Melvin made a model manure spreader with a Farmcrest decal, but instead of painting it Farmcrest colors, he varnished it so it would represent other manure spreaders Gambles sold, including Galloway and Cockshutt. "Again, it was just something I got an idea to do," he muses. "I wondered how you could get those beaters to turn." Rubber bands had too much give, so he tried a hydraulic pump O-ring. The result is a working model. "When the right wheel of the manure spreader turns," he says, "the beaters go."
Next came wooden models of tractors sold by Gambles. The first one was the Farmcrest 30, followed by the Cockshutt 20, 40 and 50 (the latter he made with a wide front). Working from photos and memory, he used a wood chisel to carve and cut the body from a piece of 2-by-4-inch lumber. Detail pieces, like oil cleaners, air filters and lights, were made from dowels.
Then came wheels and paint. He painted each tractor its correct color, adding the Farmcrest name on one and Cockshutt on the others. "The Farmcrest 30 was the only tractor with the Gambles name," he explains.
Melvin also made a CO-OP E-3 model tractor based on the real one built by Cockshutt Farm Equipment Co. of Canada, Ltd. In fact, he says, all three lines of tractors - Farmcrest, Cockshutt and CO-OP - are exactly the same, except for paint and decals. "Whether you bought the Gambles Farmcrest 30, the Cockshutt 30 or the CO-OP E-3," he says, "they were the same tractor." The Gambles Farmcrest and Cockshutt 30 tractors were the same color, Melvin says, with different side decals, though front grille decals both read "Cockshutt."
"On the other hand, CO-OP hid the Cockshutt name, and had 'CO-OP' on the front of their tractor, and their own color," he notes. "But there were no differences in the machines themselves."
Later Melvin discovered decals for the Gambles Farmcrest were available. "So I redid that tractor and put decals on it," he says, "and it looked much better."
While working on those first model tractors, Melvin toyed with the idea of making a tractor that actually ran. That challenge was solved when he saw small electric motors at a toy show. "I bought two of them, and tested one in a prototype, just to see if I could get it done."
The problem, he discovered, was that the motor needed to be geared down. If it wasn't, the tractor ran too fast. After trial and error, he ended up using sets of big and small dowels cut pulley-thickness and mounted together against Plexiglas with metal rods through the center. O-rings from a hydraulic pump operated as belts to gear the motor down. "That was quite a job," he says, "getting the tractor speed to look ordinary, but keeping enough power to pull it."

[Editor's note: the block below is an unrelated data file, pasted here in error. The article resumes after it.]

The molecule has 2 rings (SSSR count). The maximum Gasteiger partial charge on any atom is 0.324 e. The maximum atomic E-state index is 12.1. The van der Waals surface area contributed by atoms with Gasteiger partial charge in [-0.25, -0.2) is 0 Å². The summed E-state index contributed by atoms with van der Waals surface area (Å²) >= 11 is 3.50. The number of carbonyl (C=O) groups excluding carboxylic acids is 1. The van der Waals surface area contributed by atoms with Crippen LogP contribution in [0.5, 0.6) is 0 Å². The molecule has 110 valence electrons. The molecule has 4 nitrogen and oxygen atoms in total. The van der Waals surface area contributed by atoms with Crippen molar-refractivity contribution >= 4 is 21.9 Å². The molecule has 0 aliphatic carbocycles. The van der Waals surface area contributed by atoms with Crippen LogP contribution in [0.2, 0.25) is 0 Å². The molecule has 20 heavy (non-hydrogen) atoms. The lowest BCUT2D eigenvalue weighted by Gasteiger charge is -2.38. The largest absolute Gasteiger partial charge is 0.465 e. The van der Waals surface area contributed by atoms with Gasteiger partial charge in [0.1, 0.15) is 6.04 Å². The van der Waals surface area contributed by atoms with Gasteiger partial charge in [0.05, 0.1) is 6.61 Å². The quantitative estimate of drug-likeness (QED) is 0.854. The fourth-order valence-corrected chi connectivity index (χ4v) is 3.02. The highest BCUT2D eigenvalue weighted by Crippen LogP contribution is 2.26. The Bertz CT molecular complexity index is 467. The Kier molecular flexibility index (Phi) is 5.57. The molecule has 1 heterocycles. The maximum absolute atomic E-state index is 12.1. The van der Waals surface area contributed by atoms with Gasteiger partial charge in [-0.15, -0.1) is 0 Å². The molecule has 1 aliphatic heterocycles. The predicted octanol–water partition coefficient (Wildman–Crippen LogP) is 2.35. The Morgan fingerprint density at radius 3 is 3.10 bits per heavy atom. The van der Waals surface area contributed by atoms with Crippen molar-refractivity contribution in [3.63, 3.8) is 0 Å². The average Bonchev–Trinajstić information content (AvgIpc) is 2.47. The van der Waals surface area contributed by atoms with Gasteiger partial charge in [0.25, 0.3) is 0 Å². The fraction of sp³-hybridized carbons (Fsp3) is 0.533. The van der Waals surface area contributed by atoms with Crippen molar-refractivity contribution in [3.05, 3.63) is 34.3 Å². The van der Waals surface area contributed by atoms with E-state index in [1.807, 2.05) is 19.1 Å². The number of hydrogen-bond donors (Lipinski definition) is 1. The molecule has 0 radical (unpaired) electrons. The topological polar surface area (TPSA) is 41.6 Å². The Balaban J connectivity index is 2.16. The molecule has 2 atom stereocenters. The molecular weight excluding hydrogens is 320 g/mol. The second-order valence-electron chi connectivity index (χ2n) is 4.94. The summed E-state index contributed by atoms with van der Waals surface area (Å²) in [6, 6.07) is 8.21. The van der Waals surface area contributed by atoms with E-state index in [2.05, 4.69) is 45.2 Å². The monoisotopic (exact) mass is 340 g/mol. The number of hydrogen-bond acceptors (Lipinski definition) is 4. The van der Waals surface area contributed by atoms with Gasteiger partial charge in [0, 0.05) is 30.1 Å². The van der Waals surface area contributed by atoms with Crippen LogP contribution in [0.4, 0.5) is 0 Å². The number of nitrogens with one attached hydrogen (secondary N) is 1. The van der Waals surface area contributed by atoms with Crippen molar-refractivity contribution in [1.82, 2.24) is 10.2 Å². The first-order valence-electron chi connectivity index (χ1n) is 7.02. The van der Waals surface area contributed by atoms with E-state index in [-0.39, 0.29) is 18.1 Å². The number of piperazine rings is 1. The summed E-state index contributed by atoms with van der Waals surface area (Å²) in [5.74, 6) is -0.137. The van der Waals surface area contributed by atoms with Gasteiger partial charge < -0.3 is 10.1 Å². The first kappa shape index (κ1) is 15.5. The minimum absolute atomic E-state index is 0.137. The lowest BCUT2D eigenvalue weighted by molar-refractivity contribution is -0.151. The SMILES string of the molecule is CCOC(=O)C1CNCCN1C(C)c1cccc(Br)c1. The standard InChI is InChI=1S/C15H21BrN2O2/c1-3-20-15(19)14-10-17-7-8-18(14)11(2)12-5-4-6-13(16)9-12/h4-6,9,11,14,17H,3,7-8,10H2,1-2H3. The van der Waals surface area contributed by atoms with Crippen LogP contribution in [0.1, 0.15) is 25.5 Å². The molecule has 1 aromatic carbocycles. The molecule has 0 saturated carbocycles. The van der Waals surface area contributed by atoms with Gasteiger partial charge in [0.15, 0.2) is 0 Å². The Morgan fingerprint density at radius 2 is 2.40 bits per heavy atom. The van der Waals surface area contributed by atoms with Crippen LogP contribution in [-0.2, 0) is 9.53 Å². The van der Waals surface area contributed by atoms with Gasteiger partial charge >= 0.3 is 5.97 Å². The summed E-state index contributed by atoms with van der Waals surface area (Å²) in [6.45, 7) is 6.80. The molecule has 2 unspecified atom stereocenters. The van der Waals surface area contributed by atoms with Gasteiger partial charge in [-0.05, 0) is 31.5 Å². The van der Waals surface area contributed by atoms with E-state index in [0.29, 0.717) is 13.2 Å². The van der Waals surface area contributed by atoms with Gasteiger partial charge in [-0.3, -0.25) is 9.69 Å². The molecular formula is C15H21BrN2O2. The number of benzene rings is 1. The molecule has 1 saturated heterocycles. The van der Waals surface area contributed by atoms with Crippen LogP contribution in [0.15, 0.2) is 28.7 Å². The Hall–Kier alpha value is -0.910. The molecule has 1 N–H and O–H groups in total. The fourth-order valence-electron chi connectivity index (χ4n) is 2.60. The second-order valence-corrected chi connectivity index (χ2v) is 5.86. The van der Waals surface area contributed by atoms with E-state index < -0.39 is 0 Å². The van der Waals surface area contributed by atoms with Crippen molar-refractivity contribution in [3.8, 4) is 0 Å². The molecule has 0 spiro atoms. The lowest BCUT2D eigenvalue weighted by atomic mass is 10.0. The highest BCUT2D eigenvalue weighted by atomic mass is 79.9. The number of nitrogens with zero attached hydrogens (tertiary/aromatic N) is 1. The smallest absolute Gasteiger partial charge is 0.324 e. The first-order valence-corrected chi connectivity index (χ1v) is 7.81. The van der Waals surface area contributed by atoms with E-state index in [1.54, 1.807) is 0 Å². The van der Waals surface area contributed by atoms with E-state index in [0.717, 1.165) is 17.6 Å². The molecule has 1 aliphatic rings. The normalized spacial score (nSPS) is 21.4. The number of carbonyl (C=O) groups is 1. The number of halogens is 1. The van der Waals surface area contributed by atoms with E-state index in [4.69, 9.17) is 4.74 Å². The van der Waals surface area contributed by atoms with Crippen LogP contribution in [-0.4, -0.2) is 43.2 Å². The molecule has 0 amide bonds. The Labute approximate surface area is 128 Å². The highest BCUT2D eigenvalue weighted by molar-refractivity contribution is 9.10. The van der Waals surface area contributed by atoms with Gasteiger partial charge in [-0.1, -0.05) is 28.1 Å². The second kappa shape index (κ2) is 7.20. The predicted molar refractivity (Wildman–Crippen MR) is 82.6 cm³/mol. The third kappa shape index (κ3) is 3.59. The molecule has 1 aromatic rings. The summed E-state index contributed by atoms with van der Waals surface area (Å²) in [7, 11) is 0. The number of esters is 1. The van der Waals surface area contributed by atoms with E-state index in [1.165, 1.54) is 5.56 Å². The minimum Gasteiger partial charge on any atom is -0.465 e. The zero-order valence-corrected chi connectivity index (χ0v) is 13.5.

The next problem was fitting everything into the limited space inside the tractor. Once he conquered that, he tackled a larger brand-name tractor that would actually run: another Gambles Farmcrest 30 model. "I had to gear it down four times with four different sets of pulleys to get it to run right," he says, again working in limited space inside the tractor.
"That Gambles Farmcrest 30 tractor was the first one with a live PTO," Melvin notes. With non-live PTO, a tractor that had to be stopped in the middle of, say, baling, also stopped the baler. "As soon as the clutch on the tractor was pushed in, everything stopped," he says. "You had to restart the whole load and that's where the machines always got plugged up." But with the advent of live PTO (driven off the flywheel of the engine) the PTO was there at all times. He added that this tractor was the first with a live hydraulic.
Gambles sold a lot of farm machinery, Melvin recalls. "The tractors came in by railcar-load from Canada," he says. "But eventually St. Cloud had a distribution point so after a while, we didn't have to order by the carload any more. We'd just go to St. Cloud and pick up what we needed."
His next project was a Ferguson 30. Not every Gambles dealer sold that model, but the one Melvin worked for in the early 1950s did. For this running model, he added a PTO. The body of the Ferguson was thicker than that of the Canadian-made tractors, so he had to glue four pieces of wood together instead of using a 2-by-4. Inside, after hooking up the wheels to the motor, he made a driveline for the PTO (which operates on this model).
Melvin has built a few other items for his collection, including a Plexiglas box to hold his favorite farm toy, a factory-manufactured piece with Gambles Farmcrest 30 on it. "Just the fact that it had Gambles on it was enough for me to get it," he says.
He also built a case to contain a complete set of 10 tiny Hallmark Keepsake Miniature Series Edition tractors. "None of those tractors represent any special one," he says, "although one color is like the Minneapolis-Moline, another like John Deere, another like International." One of his daughters has given him a tractor from the series each Christmas for the past 10 years. His children have always been a big part of his hobby.
"All my building was just a challenge to see if I could get them done and make them work," he says. "I think the most fun of all was that I could show my six boys and six girls what I used to sell, service and deliver."
For more information, contact Melvin Ehlert at (320) 352-3646; email: email@example.com
Bill Vossler is a freelance writer and author of several books on antique farm tractors and toys. Contact him at Box 372, 400 Caroline Lane, Rockville, MN 56569; email: firstname.lastname@example.org